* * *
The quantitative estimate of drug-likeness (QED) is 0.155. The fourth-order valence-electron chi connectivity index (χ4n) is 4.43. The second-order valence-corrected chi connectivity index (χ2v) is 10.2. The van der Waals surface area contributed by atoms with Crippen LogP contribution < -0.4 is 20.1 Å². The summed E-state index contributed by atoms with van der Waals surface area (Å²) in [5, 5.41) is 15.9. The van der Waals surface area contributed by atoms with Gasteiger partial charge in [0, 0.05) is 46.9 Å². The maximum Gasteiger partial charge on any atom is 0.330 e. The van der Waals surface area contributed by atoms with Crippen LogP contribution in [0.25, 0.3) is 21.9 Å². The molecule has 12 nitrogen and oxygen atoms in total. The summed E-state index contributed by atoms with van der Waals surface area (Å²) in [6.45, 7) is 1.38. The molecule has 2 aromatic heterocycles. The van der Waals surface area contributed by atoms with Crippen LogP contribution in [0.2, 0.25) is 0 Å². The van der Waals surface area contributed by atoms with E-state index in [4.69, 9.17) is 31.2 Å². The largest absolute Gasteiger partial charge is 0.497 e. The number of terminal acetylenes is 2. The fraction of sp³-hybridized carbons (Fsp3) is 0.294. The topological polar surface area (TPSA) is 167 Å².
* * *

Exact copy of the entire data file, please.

The quantitative estimate of drug-likeness (QED) is 0.155. The fourth-order valence-electron chi connectivity index (χ4n) is 4.43. The second-order valence-corrected chi connectivity index (χ2v) is 10.2. The van der Waals surface area contributed by atoms with Crippen LogP contribution < -0.4 is 20.1 Å². The summed E-state index contributed by atoms with van der Waals surface area (Å²) in [5, 5.41) is 15.9. The van der Waals surface area contributed by atoms with Gasteiger partial charge in [0, 0.05) is 46.9 Å². The maximum Gasteiger partial charge on any atom is 0.330 e. The van der Waals surface area contributed by atoms with Crippen LogP contribution in [0.25, 0.3) is 21.9 Å². The molecule has 12 nitrogen and oxygen atoms in total. The summed E-state index contributed by atoms with van der Waals surface area (Å²) in [6.45, 7) is 1.38. The molecule has 2 aromatic heterocycles. The van der Waals surface area contributed by atoms with Crippen LogP contribution in [0.2, 0.25) is 0 Å². The van der Waals surface area contributed by atoms with E-state index in [4.69, 9.17) is 31.2 Å². The largest absolute Gasteiger partial charge is 0.497 e. The number of terminal acetylenes is 2. The fraction of sp³-hybridized carbons (Fsp3) is 0.294. The topological polar surface area (TPSA) is 167 Å².